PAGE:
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I've got various versions of python installed on my Mac using Macports. When I've selected python 2.7 via $ port select python python27, virtualenvwrapper works perfectly.

But if I select another version of python, i.e. 2.6, virtualenvwrapper generates an error message: ImportError: No module named virtualenvwrapper.hook_loader

I checked my .profile and it's setting VIRTUALENVWRAPPER_PYTHON to /opt/local/bin/python, so it seems to me virtualenvwrapper should work regardless of which python I've selected.

Any idea what would cause virtualenvwrapper to generate a .hook_loader error when I switch python versions?

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Without going through port select ... and sticking with your base 2.7, does just running mkvirtualenv --python /path/to/python2.6 work? It should automatically switch to (and set up the environment with) the correct interpreter. On my system (set up with homebrew), mkvirtualenv -p python2.6 works fine. –  Greg Haskins Jun 21 '11 at 2:21
    
I don't get the hook_loader error, but it's complaining about lack of DEST_DIR $ mkvirtualenv --python /opt/local/bin/python2.7 Running virtualenv with interpreter /opt/local/bin/python2.7 You must provide a DEST_DIR –  wmfox3 Jun 23 '11 at 3:04
1  
Whoops, sorry--left out the key argument! That should be mkvirtualenv --python /path/to/python2.6 env_name. mkvirtualenv makes a folder called "env_name" in your $WORKON_HOME, which gets passed on to virtualenv as its DEST_DIR argument. Without specifying a name, it would have a hard time figuring out where to set things up, that's for sure. –  Greg Haskins Jun 23 '11 at 4:48
    
Duh. I should have caught that. Yes, that worked. Guess the answer is to leave port select to python27 and run mkvirtualenv with the --python flag when I need to use something else. –  wmfox3 Jun 25 '11 at 11:37

2 Answers 2

up vote 2 down vote accepted

I know this is pretty much solved in your comments, but it's mac only,

and even more I think the correct way should be to set VIRTUALENVWRAPPER_PYTHON to the real python you are using on the command line.

To be sure you can do which python.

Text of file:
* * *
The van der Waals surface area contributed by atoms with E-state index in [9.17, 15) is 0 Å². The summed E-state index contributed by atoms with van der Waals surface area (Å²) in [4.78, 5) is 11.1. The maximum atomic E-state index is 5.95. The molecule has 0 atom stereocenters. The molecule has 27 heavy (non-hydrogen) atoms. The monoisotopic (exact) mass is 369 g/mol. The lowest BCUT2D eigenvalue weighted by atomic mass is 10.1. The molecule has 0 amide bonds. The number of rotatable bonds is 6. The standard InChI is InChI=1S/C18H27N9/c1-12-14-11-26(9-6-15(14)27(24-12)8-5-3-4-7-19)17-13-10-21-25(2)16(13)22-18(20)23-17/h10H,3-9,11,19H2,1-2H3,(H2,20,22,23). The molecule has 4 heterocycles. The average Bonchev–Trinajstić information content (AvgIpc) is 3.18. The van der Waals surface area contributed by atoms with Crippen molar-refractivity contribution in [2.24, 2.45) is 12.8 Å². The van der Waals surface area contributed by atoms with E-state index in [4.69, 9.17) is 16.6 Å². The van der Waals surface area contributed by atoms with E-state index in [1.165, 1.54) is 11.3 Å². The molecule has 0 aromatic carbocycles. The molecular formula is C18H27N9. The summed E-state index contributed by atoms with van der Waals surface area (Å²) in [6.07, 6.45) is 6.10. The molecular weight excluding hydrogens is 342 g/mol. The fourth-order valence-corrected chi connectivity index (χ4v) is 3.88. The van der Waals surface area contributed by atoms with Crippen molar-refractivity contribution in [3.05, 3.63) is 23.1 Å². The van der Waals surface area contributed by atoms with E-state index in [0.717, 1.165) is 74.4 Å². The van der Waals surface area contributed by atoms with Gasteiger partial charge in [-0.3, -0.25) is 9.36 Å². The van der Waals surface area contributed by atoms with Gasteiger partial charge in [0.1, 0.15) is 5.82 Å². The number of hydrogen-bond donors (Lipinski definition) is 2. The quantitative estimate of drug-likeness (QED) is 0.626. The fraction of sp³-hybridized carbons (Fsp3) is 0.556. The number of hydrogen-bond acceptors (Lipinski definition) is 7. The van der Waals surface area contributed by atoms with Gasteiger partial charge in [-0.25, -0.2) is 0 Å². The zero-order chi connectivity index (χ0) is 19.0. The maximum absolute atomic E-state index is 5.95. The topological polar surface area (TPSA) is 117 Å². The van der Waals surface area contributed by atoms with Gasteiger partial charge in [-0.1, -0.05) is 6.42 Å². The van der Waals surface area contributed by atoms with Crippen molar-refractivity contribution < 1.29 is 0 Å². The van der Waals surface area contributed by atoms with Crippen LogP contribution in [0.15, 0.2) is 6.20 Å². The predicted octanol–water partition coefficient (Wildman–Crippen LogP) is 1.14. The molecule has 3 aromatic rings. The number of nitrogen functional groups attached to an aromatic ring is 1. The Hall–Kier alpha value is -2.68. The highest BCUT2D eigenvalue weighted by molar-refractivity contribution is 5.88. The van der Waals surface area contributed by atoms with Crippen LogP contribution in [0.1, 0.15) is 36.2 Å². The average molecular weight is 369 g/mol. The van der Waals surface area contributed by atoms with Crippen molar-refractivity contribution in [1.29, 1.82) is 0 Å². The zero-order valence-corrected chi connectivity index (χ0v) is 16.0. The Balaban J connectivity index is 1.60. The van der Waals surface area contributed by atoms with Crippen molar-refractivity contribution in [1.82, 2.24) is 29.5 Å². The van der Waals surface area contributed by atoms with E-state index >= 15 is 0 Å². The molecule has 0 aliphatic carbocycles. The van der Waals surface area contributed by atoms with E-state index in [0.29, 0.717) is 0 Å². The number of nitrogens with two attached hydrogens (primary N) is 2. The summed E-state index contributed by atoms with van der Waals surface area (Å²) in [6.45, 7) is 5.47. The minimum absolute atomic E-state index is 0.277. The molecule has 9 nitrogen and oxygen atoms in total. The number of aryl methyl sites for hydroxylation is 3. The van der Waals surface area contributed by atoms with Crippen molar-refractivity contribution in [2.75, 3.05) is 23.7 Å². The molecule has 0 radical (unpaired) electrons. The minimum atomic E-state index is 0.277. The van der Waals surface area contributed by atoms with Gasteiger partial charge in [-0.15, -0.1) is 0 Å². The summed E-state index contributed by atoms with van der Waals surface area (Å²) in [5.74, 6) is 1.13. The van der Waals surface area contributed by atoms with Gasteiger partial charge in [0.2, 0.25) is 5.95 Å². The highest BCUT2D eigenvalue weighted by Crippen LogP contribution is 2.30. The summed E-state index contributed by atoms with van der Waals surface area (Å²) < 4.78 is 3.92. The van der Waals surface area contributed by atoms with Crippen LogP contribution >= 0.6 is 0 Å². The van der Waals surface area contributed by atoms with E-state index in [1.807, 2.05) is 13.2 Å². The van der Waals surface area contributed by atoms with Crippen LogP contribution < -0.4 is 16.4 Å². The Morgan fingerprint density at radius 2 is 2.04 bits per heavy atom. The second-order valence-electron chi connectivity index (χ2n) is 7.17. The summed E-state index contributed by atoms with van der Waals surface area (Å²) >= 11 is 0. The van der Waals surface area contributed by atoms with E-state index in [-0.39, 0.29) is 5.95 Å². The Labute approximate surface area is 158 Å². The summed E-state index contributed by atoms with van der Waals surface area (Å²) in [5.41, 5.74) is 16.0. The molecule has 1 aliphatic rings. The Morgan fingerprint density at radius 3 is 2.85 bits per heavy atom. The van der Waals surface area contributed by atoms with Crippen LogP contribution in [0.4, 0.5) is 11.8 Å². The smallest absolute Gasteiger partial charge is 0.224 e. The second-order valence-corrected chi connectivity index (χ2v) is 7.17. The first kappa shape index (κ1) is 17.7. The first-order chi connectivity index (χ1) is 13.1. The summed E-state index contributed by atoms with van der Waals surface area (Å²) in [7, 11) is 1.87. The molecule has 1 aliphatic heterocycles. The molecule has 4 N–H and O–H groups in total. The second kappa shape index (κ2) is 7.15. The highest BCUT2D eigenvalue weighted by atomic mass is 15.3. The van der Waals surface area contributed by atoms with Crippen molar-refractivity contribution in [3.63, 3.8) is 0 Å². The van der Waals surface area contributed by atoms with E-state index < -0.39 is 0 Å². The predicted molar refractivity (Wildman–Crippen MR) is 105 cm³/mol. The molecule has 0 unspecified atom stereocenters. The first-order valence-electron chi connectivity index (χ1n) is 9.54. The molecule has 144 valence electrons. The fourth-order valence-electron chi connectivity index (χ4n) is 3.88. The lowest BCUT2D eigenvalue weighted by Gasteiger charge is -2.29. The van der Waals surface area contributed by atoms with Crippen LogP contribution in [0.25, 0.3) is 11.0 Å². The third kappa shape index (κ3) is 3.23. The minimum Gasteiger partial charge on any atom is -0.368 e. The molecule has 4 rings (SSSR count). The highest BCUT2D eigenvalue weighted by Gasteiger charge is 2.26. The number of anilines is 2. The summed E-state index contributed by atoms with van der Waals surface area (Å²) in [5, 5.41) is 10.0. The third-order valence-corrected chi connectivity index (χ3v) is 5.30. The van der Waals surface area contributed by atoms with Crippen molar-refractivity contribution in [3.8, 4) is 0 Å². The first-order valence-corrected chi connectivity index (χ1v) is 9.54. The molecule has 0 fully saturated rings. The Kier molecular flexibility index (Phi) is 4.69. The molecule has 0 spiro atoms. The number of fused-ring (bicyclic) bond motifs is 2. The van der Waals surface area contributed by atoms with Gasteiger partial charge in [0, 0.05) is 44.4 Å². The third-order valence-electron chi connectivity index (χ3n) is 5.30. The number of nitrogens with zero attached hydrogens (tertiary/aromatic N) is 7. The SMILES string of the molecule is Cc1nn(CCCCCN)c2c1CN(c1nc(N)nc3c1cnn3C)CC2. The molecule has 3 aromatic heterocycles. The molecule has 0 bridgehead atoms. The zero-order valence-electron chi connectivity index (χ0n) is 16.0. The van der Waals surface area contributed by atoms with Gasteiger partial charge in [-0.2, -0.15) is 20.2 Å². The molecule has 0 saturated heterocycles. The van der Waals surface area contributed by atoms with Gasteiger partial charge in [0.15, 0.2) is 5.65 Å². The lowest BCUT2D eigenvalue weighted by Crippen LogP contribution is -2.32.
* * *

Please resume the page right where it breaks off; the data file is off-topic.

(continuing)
Actually, you can even do:

export VIRTUALENVWRAPPER_PYTHON=which python

On linux I do this in my .bashrc,

so all in all, assuming you installed virtualenv and created your first "virtual environment" virtualenv (how original)

. virtualenv/bin/activate
export WORKON_HOME=$HOME/.virtualenvs # or whatever else you want
export VIRTUALENVWRAPPER_PYTHON=`which python`
export PROJECT_HOME=SOMETHING
source $HOME/virtualenv/bin/virtualenvwrapper.sh # or wherever else you got that installed

(and by the way, you wrote:

I checked my .profile and it's setting VIRTUALENVWRAPPER_PYTHON to /opt/local/bin/python, so it seems to me virtualenvwrapper should work regardless of which python I've selected

which is actually the opposite - virtualenv relies on using the correct python (and the packages that go with it) so it's very important to set the python path accordingly.

Even running a py file with a "#!/bin/python" might bring trouble once you are virtualenved!

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You (the OP) seem to have installed virtualenv and virtualenvwrapper with python2.7, and not with python2.6. If python2.6 is called at the moment your shell loads the virtualenvwrapper.sh script, it is unhappy. Pretty straightforward.

VIRTUALENVWRAPPER_PYTHON is made for those situations. With it, you can make sure you always use the right version of python, and don't have to always add that -p /path/to/python2.7

So, I don't agree with Stefano's answer in that case, in the OP's situation, you should have explained clearly in your .bashrc which python to use:

...
export VIRTUALENVWRAPPER_PYTHON=/path/to/your/python2.7
source /path/to/bin/virtualenvwrapper.sh

Like that it should be ok all the time! Virtualenvwrapper is done to simplify things.

Also, please note that /opt/local/bin/python must be a symlink to the version of python you select with port python select (check that with ls -l /opt/local/bin/python to be sure).

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I'd like to stress that using the -p flag is a solution if you've got layered terminals that prevent you from setting an environment variable (like I have). mkvirtualenv -p /usr/bin/python3 Foo –  JRM Jan 13 '13 at 18:49

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